The real estate markets are in constant up and down. These so called real estate market cycles have to be observed closely, in order to assess how the market works – and whether you should invest or rather not. The prestigious British weekly journal “The Economist” examines regularly whether the real estate markets of the industrialized nations are rather overvalued or undervalued.
One result of the current analysis is that the real estate prices in Germany are comparatively low. The ratio between the prices and the rents are clearly below the long term average. The same applies to the ratio between prices and income. The prices increased last year around 5.1 percent and since 2008 by more than 20 percent. However, before they stagnated for nearly a decade, so the current increases are to be interpreted mainly as a catch-up. The current undervaluation of residential property makes its entry into the German residential property market highly recommended by buying a condominium.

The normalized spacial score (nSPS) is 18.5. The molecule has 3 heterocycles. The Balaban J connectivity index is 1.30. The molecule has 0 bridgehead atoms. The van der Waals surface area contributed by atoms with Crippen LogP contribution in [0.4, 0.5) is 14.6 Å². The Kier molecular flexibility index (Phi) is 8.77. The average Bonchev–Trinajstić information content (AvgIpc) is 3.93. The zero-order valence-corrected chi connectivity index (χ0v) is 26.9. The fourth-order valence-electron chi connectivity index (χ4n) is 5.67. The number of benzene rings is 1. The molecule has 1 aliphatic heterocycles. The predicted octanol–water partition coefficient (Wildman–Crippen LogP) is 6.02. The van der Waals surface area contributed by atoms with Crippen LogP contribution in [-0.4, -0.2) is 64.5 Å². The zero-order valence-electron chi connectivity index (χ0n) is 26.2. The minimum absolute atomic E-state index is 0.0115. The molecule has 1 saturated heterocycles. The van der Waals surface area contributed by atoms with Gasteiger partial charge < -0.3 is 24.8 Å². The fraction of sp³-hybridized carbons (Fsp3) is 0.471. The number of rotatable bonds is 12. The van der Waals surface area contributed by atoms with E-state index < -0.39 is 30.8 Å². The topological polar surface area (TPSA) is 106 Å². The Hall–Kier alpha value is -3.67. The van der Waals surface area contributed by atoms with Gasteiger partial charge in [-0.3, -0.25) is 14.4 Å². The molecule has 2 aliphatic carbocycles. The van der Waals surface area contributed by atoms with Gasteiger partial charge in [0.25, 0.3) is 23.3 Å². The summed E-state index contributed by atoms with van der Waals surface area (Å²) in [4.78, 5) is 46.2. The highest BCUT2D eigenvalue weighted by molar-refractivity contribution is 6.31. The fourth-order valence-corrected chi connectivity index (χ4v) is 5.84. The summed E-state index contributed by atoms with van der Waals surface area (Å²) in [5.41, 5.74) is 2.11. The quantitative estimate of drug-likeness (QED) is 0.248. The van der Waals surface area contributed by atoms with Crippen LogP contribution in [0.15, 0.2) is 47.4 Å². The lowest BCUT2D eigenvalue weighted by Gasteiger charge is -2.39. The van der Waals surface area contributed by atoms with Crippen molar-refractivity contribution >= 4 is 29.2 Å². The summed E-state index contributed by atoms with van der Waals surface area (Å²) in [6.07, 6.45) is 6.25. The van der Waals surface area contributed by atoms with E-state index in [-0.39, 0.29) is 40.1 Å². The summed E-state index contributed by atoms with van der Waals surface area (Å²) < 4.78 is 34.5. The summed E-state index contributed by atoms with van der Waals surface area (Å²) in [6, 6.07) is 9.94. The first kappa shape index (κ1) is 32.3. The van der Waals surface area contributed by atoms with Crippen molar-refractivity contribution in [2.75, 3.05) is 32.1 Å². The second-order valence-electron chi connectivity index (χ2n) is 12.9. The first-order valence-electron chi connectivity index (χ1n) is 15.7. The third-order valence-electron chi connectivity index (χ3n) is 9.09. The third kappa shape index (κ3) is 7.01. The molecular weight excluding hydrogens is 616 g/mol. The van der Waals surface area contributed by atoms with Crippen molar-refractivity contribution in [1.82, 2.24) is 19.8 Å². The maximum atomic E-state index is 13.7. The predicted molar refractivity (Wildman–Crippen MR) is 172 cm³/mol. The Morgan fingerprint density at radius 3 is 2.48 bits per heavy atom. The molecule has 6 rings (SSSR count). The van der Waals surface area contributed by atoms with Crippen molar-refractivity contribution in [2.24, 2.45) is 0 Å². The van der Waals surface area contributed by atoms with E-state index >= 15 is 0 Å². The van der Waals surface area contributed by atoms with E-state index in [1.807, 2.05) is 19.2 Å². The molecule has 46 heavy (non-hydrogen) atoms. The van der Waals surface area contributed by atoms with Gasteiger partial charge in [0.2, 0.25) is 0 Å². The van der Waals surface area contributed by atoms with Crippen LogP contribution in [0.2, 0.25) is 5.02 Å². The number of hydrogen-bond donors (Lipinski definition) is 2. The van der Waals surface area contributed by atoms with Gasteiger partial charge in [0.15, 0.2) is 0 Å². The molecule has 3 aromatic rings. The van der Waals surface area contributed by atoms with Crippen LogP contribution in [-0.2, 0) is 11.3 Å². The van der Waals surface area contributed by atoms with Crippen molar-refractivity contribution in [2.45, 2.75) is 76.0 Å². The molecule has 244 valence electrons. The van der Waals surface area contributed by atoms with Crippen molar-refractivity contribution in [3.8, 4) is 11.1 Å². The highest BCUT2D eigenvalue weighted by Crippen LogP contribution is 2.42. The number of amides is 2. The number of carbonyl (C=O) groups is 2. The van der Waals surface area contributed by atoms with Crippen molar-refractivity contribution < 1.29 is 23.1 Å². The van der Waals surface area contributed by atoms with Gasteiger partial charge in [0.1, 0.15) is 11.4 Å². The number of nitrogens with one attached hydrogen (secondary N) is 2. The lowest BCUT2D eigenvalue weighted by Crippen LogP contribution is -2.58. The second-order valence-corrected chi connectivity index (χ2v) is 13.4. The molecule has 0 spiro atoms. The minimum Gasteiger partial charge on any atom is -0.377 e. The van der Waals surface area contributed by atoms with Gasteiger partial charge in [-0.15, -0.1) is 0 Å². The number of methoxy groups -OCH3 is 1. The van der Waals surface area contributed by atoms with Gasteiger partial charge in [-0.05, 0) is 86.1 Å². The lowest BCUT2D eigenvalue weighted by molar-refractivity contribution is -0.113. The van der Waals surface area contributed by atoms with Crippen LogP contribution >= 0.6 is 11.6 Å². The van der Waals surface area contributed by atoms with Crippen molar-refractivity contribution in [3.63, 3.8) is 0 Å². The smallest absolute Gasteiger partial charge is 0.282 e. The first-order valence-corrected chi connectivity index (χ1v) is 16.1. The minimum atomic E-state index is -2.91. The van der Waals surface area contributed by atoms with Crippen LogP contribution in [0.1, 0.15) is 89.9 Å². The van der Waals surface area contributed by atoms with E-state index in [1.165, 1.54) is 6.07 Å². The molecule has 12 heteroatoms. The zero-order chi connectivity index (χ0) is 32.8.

For the analysis “The Economist” used two indicators. First, the affordability of residential property is measured while the property prices are set in relation to the available income. Secondly, the ratio between prices and rents is observed. If these quotients are higher than the long term average (from the mid-1970s), this suggests an overvaluation of the markets. If the quotients are lower, then there is an undervaluation.
In addition to the German real estate market, the Japanese real estate market is also undervalued. In the Far East, the prices also declined last year by 2.2 percent. In contrast to this, there are extensive overvaluations for example in Canada, Sweden or France. Even in Great Britain, where the prices rose by 3.9 percent in the last year, the quotients indicate a current overvaluation of the property market.